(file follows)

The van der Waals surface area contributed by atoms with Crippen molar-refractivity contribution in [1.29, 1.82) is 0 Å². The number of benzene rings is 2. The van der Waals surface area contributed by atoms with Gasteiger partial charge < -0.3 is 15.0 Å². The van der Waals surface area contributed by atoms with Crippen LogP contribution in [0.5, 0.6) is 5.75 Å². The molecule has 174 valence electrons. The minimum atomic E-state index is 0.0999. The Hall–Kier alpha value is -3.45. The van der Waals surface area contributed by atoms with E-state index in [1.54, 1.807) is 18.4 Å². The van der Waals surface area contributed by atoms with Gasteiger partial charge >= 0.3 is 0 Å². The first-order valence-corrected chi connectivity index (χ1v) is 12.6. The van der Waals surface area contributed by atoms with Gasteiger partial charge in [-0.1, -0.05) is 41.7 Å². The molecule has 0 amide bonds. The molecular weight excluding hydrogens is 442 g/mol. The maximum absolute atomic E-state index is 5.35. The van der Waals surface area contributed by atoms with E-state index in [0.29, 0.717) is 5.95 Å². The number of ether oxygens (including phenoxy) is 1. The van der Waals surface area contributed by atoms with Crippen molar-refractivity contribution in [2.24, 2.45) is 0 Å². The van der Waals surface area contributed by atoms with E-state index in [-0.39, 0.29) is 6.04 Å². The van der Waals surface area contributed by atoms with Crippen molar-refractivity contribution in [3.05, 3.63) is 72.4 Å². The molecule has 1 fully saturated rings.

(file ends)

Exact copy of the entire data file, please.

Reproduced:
The van der Waals surface area contributed by atoms with Crippen molar-refractivity contribution in [1.29, 1.82) is 0 Å². The number of benzene rings is 2. The van der Waals surface area contributed by atoms with Gasteiger partial charge < -0.3 is 15.0 Å². The van der Waals surface area contributed by atoms with Crippen LogP contribution in [0.5, 0.6) is 5.75 Å². The molecule has 174 valence electrons. The minimum atomic E-state index is 0.0999. The Hall–Kier alpha value is -3.45. The van der Waals surface area contributed by atoms with E-state index in [1.54, 1.807) is 18.4 Å². The van der Waals surface area contributed by atoms with Gasteiger partial charge >= 0.3 is 0 Å². The first-order valence-corrected chi connectivity index (χ1v) is 12.6. The van der Waals surface area contributed by atoms with Gasteiger partial charge in [-0.1, -0.05) is 41.7 Å². The molecule has 0 amide bonds. The molecular weight excluding hydrogens is 442 g/mol. The maximum absolute atomic E-state index is 5.35. The van der Waals surface area contributed by atoms with E-state index in [0.29, 0.717) is 5.95 Å². The number of ether oxygens (including phenoxy) is 1. The van der Waals surface area contributed by atoms with Crippen molar-refractivity contribution in [2.24, 2.45) is 0 Å². The van der Waals surface area contributed by atoms with E-state index in [-0.39, 0.29) is 6.04 Å². The van der Waals surface area contributed by atoms with Crippen molar-refractivity contribution in [3.05, 3.63) is 72.4 Å². The molecule has 1 fully saturated rings.